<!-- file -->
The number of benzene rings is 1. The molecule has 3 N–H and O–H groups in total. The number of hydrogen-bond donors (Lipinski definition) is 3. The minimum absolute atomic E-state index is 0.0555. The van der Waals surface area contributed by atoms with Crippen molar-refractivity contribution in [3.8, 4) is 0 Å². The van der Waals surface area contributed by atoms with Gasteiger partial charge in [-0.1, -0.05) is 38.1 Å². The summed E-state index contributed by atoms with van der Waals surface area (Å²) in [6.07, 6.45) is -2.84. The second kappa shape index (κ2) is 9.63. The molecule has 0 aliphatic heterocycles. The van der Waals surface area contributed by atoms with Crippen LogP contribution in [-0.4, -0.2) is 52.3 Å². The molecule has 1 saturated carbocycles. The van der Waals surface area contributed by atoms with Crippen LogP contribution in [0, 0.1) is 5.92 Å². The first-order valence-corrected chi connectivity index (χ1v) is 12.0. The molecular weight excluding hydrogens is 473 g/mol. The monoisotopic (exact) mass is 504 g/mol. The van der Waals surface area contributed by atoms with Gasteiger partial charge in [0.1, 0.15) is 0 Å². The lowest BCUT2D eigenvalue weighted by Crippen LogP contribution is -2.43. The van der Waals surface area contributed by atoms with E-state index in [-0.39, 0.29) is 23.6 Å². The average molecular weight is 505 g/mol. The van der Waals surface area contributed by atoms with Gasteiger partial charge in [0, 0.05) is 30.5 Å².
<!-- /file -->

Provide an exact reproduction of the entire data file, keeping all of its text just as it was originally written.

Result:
The number of benzene rings is 1. The molecule has 3 N–H and O–H groups in total. The number of hydrogen-bond donors (Lipinski definition) is 3. The minimum absolute atomic E-state index is 0.0555. The van der Waals surface area contributed by atoms with Crippen molar-refractivity contribution in [3.8, 4) is 0 Å². The van der Waals surface area contributed by atoms with Gasteiger partial charge in [-0.1, -0.05) is 38.1 Å². The summed E-state index contributed by atoms with van der Waals surface area (Å²) in [6.07, 6.45) is -2.84. The second kappa shape index (κ2) is 9.63. The molecule has 0 aliphatic heterocycles. The van der Waals surface area contributed by atoms with Crippen LogP contribution in [-0.4, -0.2) is 52.3 Å². The molecule has 1 saturated carbocycles. The van der Waals surface area contributed by atoms with Crippen LogP contribution in [0, 0.1) is 5.92 Å². The first-order valence-corrected chi connectivity index (χ1v) is 12.0. The molecular weight excluding hydrogens is 473 g/mol. The monoisotopic (exact) mass is 504 g/mol. The van der Waals surface area contributed by atoms with Gasteiger partial charge in [0.1, 0.15) is 0 Å². The lowest BCUT2D eigenvalue weighted by Crippen LogP contribution is -2.43. The van der Waals surface area contributed by atoms with E-state index in [-0.39, 0.29) is 23.6 Å². The average molecular weight is 505 g/mol. The van der Waals surface area contributed by atoms with Gasteiger partial charge in [0, 0.05) is 30.5 Å².